The desire by some Republicans to deny Obama his birthright — refusing to afford him the respect of the office he now holds — is rooted in the dark annals of African-American history. This is a story that began with chains and suffered a three-fifths compromise. The concept that blacks were not fully American was written into the Constitution. Any allusion that seeks to blight the president, using metaphors that reflect the remnants of that insidious past, is nothing to joke about. Romney's flippant approach to the blatant racism alive and well in his party reveals a white male privilege that he enjoys at the expense of others.
Adam Serwer of Mother Jones writes: "The problem with Romney's 'joke' [is that] it falls into a long list of remarks that suggest an emotional myopia based on an extremely sheltered life experience. It comes across as gloating about the fact that, as a rich white man born into a wealthy and powerful family, Romney has rarely been subject to the kind of racist or sexist assumptions that clog the daily lives of millions of Americans. Romney might as well joke that he's never been mistaken for a waiter in a restaurant or a clerk in a retail store, or that he's never been selected for extra screening at an airport or randomly told to empty his pockets by the NYPD."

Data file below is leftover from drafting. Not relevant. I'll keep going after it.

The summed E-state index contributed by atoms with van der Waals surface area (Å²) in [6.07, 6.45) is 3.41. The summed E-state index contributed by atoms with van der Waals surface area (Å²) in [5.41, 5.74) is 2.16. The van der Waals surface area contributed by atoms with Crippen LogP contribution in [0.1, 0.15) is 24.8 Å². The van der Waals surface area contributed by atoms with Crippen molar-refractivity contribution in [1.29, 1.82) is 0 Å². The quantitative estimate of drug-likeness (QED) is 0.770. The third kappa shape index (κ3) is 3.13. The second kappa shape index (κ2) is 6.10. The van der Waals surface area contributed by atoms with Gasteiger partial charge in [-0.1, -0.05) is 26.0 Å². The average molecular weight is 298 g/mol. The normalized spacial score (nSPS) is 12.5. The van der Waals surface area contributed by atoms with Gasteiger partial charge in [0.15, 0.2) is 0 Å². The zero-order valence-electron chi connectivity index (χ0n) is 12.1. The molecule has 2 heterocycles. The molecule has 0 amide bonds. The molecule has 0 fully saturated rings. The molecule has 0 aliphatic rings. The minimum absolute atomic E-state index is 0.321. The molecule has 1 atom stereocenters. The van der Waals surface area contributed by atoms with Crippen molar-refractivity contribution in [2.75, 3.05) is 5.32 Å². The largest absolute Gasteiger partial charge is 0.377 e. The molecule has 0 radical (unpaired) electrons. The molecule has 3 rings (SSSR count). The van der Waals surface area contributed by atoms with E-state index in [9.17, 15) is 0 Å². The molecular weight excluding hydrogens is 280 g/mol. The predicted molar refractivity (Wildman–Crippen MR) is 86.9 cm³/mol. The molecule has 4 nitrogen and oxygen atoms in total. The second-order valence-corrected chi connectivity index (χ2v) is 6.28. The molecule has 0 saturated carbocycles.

America's original sin has left an indelible stain on the national consciousness that rewards whiteness a kind of pass, while casting shadows of doubt and suspicion on blackness. Romney's joke wasn't a joke at all: It is the tortured story of "separate and unequal." It's why Obama was forced to "show his papers" but Romney casually ignores calls for his tax documents.
On some level Romney can't be blamed for being the beneficiary of a privilege he did not create, but Romney is guilty of feigning ignorance while employing code words, dog whistles and engaging in dirty racial politics.
Romney is a wealthy private-equity magnate who has enjoyed a Harvard education and bank accounts in tax havens from Switzerland to the Cayman Islands. He's trying to win an election using the votes of poor, working-class white Americans — who make up the Republican base — some of whom remain resentful of Barack Obama's ascendency. Given that political reality, Romney can't sell himself as a man of the people because his life is so starkly more privileged and out of touch with the very voters he's courting. So instead he appeals to their prejudices and deep-seated racial anxieties.
Romney may speak in jest about matters of import and hide behind political maneuvering, but we've seen and heard it all before — and it's no laughing matter.
Edward Wyckoff Williams is contributing editor at The Root. He is a columnist and political analyst, appearing on MSNBC, Al-Jazeera, CBS Washington and national syndicated radio. Follow him on Twitter and on Facebook.
Edward Wyckoff Williams is a contributing editor at The Root. He is a columnist and political analyst, appearing on Al-Jazeera, MSNBC, ABC, CBS Washington and national syndicated radio. Follow him on Twitter and on Facebook.